Andrei Vasilevskiy had no warning before Ben Bishop skated over to the Tampa Bay bench and went up the tunnel. Just like that, a 20-year-old Russian rookie was playing goalie for the Lightning in the third period of a tied Stanley Cup Final game.
Vasilevskiy barely had time to feel any nerves before the Lightning scored. Bishop returned — and then left again, apparently struggling with an undisclosed injury.
But with his Tampa Bay teammates playing ferociously in front of him, Vasilevskiy had nothing to fear as the Lightning tied the series.
Jason Garrison scored the tiebreaking power-play goal with 11:11 to play, Vasilevskiy made five saves in a strange 9:13 of relief work, and the Lightning beat the Chicago Blackhawks 4-3 in Game 2 on Saturday night to even the series.
"Nervous? Just maybe a little bit," Vasilevskiy said. "But after the first couple shots, I feel myself better. Every game I'm ready, and I keep my head ready for the game, and that's it. ... First time, maybe more nervous. But second time, just play and that's it."
Tyler Johnson and Cedric Paquette also scored, but the Lightning's revived offensive effort was somewhat overshadowed by three goalie changes in the third period.
Vasilevskiy earned his first career playoff victory, and the Lightning refused to say exactly what happened to Bishop or give any indication of his prognosis.
"No one really knew what was going on," Tampa Bay captain Steven Stamkos said. "We were kind of listening to the announcements for who was in net for our team a couple of times. But depth has been a part for our success all season, and it showed in the net tonight, as well."
While a promising prospect, Vasilevskiy is greener than the Chicago River on St. Patrick's Day: He has 16 regular-season games of NHL experience, and he had played in just two games since March 31. But the Russian came in for 92 seconds before Garrison scored the go-ahead goal, and he returned to finish the game with 7:41 to play.
With his jarring No. 88 jersey and 45 previous minutes of NHL playoff experience, Vasilevskiy handled his surprise assignment splendidly. Although he didn't have to touch the puck on his first time in net, he made an outstanding pad save with less than five minutes to play as Tampa Bay killed a penalty, and he stayed strong while Tampa Bay prevented Chicago from mounting another third-period comeback.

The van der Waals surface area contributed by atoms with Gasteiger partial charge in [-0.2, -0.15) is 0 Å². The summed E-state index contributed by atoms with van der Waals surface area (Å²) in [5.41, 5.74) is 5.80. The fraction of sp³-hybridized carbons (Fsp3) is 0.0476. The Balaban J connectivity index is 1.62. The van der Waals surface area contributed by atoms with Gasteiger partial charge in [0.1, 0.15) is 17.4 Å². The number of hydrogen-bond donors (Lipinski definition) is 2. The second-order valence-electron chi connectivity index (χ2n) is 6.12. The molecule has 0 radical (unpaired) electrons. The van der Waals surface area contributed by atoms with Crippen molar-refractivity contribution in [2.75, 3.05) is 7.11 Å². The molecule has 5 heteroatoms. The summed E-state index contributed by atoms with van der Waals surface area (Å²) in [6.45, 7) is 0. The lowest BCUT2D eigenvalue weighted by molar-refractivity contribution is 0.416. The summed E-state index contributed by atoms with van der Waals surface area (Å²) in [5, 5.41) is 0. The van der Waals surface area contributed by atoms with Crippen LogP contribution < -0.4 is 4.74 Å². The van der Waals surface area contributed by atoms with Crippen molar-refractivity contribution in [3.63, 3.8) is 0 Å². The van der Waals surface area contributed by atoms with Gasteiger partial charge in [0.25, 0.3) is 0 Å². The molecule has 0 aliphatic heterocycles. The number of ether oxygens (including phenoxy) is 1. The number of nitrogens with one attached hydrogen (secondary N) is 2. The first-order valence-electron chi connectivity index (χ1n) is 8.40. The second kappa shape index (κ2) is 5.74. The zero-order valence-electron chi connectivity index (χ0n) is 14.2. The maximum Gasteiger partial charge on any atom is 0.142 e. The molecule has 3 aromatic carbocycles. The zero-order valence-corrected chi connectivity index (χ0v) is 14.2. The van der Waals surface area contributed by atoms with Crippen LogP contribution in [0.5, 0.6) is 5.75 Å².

"We just told him to have fun," Tampa Bay defenseman Anton Stralman said about Vasilevskiy. "I have no idea what went through his head, but he's a calm kid. Even if he knows that he's not going to play, he always prepares for every game and does everything he can to be ready."
Nikita Kucherov had a goal and an assist for the Lightning, who played with all the aggression they lacked in the third period of Game 1 when Chicago rallied late to win.
The Lightning didn't say why Bishop left the game, came back and left again. He complained of interference on Brent Seabrook's tying goal early in the third period, but played on for several minutes.
Game 3 is Monday night in Chicago.
Andrew Shaw and Teuvo Teravainen scored 2:16 apart early in the second period for the Blackhawks.
"Regardless of who's in net, we were trying to find a way to tie that game in the end," said Chicago captain Jonathan Toews, who set up Seabrook's goal. "But sometimes those ones slip away from you. We just kept giving up goals every time we tied the game or got ourselves back into it. We just ran out of time."
Patrick Sharp took two penalties 2:18 apart in the third period, and the Lightning scored the winner on the second power play.
"It was something I don't think I've ever done before," Sharp said. "It happened. You move on from it. I take responsibility and apologize to our penalty killers for putting them under such stress."
With Sharp in the box, Garrison put the Lightning ahead when his shot apparently deflected off a Chicago player in front of Corey Crawford, who stopped 20 shots in an uninspiring effort. The goal was just Garrison's second of the postseason and his first since April 27.
The Lightning again showed off the resilience that got them to this lofty height, improving to 4-0 in Game 2 of their four postseason series after going 1-3 in Game 1. Tampa Bay has lost two straight games only once in the entire playoffs.
The Lightning blamed their 2-1 loss in the opener on too much caution in the third period, when Chicago scored two late goals to win. Neither team showed any particular caution from the start of Game 2, skating aggressively and working hard for offensive chances.
Paquette put a long shot through heavy traffic late in the first period for his first goal since April 27, ending a 13-game drought.
Shaw made his biggest impact on Game 1 when he apparently bit Lightning defenseman Victor Hedman, but he evened Game 2 early in the second by outfighting Garrison for a loose puck.
During a power play moments later, Teravainen scored his third goal in two games off Marian Hossa's setup. The Lightning swiftly tied it up on a back-to-the-net, between-his-own-legs deflection by the gifted Kucherov.
Johnson then ended his five-game goal drought with his NHL-leading 13th goal of the postseason. Crawford probably should have saved the backhand, but it slid across his sweater and dropped in for Johnson's first goal since Game 3 of the Eastern Conference finals.
Seabrook evened it with 16:22 left in the third, teeing up a hard shot with no opposition after the Tampa Bay defense got distracted by captain Jonathan Toews. Bishop claimed Hossa interfered with him on top of his crease, but the goal stood.
NOTES: The Stanley Cup Final's first two games were split for just the second time since 2004. ... Jonathan Drouin, the No. 3 pick in the 2013 draft, returned to Tampa Bay's lineup for the first time since May 7. ... Chicago's Joel Quenneville coached his 200th playoff game. ... Blackhawks D Niklas Hjalmarsson turned 28 years old.